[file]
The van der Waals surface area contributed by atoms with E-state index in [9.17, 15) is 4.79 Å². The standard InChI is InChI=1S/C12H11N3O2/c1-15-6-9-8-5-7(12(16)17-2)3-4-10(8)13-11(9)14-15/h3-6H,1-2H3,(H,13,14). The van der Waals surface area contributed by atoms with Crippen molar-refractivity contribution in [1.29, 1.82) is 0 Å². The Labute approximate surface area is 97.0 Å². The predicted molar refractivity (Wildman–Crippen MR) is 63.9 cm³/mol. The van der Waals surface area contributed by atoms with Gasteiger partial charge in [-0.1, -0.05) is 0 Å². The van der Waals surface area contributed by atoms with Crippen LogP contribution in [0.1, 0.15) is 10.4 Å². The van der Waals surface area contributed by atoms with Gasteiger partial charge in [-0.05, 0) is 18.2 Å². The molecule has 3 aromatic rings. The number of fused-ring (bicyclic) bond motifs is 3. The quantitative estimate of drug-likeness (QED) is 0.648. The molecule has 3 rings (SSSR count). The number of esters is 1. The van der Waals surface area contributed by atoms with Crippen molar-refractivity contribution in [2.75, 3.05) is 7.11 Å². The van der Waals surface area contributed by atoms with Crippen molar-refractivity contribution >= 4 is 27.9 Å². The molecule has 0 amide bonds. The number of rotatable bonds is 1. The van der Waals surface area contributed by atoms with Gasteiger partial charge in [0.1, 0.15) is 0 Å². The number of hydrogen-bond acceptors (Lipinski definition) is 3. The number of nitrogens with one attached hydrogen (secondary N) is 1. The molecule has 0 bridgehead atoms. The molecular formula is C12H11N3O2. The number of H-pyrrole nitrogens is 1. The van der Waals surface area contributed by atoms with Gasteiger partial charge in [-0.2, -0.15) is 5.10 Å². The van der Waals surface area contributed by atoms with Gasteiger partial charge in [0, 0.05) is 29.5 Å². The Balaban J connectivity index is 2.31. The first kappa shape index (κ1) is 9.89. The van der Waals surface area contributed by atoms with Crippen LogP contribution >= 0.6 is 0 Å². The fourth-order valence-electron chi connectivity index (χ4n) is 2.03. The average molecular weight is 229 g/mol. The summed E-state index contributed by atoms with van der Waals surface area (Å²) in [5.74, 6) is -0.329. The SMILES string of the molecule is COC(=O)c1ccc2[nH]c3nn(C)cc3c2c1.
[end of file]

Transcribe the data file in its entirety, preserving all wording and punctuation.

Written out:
The van der Waals surface area contributed by atoms with E-state index in [9.17, 15) is 4.79 Å². The standard InChI is InChI=1S/C12H11N3O2/c1-15-6-9-8-5-7(12(16)17-2)3-4-10(8)13-11(9)14-15/h3-6H,1-2H3,(H,13,14). The van der Waals surface area contributed by atoms with Crippen molar-refractivity contribution in [1.29, 1.82) is 0 Å². The Labute approximate surface area is 97.0 Å². The predicted molar refractivity (Wildman–Crippen MR) is 63.9 cm³/mol. The van der Waals surface area contributed by atoms with Gasteiger partial charge in [-0.1, -0.05) is 0 Å². The van der Waals surface area contributed by atoms with Crippen LogP contribution in [0.1, 0.15) is 10.4 Å². The van der Waals surface area contributed by atoms with Gasteiger partial charge in [-0.05, 0) is 18.2 Å². The molecule has 3 aromatic rings. The number of fused-ring (bicyclic) bond motifs is 3. The quantitative estimate of drug-likeness (QED) is 0.648. The molecule has 3 rings (SSSR count). The number of esters is 1. The van der Waals surface area contributed by atoms with Crippen molar-refractivity contribution in [2.75, 3.05) is 7.11 Å². The van der Waals surface area contributed by atoms with Crippen molar-refractivity contribution >= 4 is 27.9 Å². The molecule has 0 amide bonds. The number of rotatable bonds is 1. The van der Waals surface area contributed by atoms with Gasteiger partial charge in [0.1, 0.15) is 0 Å². The number of hydrogen-bond acceptors (Lipinski definition) is 3. The number of nitrogens with one attached hydrogen (secondary N) is 1. The molecule has 0 bridgehead atoms. The molecular formula is C12H11N3O2. The number of H-pyrrole nitrogens is 1. The van der Waals surface area contributed by atoms with Gasteiger partial charge in [-0.2, -0.15) is 5.10 Å². The van der Waals surface area contributed by atoms with Gasteiger partial charge in [0, 0.05) is 29.5 Å². The Balaban J connectivity index is 2.31. The first kappa shape index (κ1) is 9.89. The van der Waals surface area contributed by atoms with Crippen LogP contribution >= 0.6 is 0 Å². The fourth-order valence-electron chi connectivity index (χ4n) is 2.03. The average molecular weight is 229 g/mol. The summed E-state index contributed by atoms with van der Waals surface area (Å²) in [5.74, 6) is -0.329. The SMILES string of the molecule is COC(=O)c1ccc2[nH]c3nn(C)cc3c2c1.